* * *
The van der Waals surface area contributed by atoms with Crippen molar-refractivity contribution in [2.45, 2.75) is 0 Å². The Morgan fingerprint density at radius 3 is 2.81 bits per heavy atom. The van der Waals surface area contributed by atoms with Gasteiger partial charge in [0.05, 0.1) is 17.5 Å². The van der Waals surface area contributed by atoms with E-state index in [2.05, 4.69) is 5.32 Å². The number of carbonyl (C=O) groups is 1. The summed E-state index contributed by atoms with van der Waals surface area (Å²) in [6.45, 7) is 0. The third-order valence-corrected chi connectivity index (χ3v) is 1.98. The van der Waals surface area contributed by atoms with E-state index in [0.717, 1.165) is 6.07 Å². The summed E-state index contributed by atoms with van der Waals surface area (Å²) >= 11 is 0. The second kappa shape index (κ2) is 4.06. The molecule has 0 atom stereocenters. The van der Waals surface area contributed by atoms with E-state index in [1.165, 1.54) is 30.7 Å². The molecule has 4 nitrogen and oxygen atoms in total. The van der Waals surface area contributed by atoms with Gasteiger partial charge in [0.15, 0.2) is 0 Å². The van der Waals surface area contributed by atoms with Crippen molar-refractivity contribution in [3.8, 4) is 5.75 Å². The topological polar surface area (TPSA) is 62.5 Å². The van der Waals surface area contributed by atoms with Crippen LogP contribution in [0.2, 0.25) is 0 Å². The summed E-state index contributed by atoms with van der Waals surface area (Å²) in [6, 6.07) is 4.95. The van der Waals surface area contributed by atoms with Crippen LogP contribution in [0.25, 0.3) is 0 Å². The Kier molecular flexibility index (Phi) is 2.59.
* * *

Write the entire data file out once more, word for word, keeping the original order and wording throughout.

The van der Waals surface area contributed by atoms with Crippen molar-refractivity contribution in [2.45, 2.75) is 0 Å². The Morgan fingerprint density at radius 3 is 2.81 bits per heavy atom. The van der Waals surface area contributed by atoms with Gasteiger partial charge in [0.05, 0.1) is 17.5 Å². The van der Waals surface area contributed by atoms with E-state index in [2.05, 4.69) is 5.32 Å². The number of carbonyl (C=O) groups is 1. The summed E-state index contributed by atoms with van der Waals surface area (Å²) in [6.45, 7) is 0. The third-order valence-corrected chi connectivity index (χ3v) is 1.98. The van der Waals surface area contributed by atoms with E-state index in [0.717, 1.165) is 6.07 Å². The summed E-state index contributed by atoms with van der Waals surface area (Å²) >= 11 is 0. The second kappa shape index (κ2) is 4.06. The molecule has 0 atom stereocenters. The van der Waals surface area contributed by atoms with E-state index in [1.165, 1.54) is 30.7 Å². The molecule has 4 nitrogen and oxygen atoms in total. The van der Waals surface area contributed by atoms with Gasteiger partial charge in [0.15, 0.2) is 0 Å². The van der Waals surface area contributed by atoms with Crippen molar-refractivity contribution in [3.8, 4) is 5.75 Å². The topological polar surface area (TPSA) is 62.5 Å². The van der Waals surface area contributed by atoms with Crippen LogP contribution in [0.2, 0.25) is 0 Å². The summed E-state index contributed by atoms with van der Waals surface area (Å²) in [6, 6.07) is 4.95. The van der Waals surface area contributed by atoms with Crippen LogP contribution in [0.25, 0.3) is 0 Å². The Kier molecular flexibility index (Phi) is 2.59.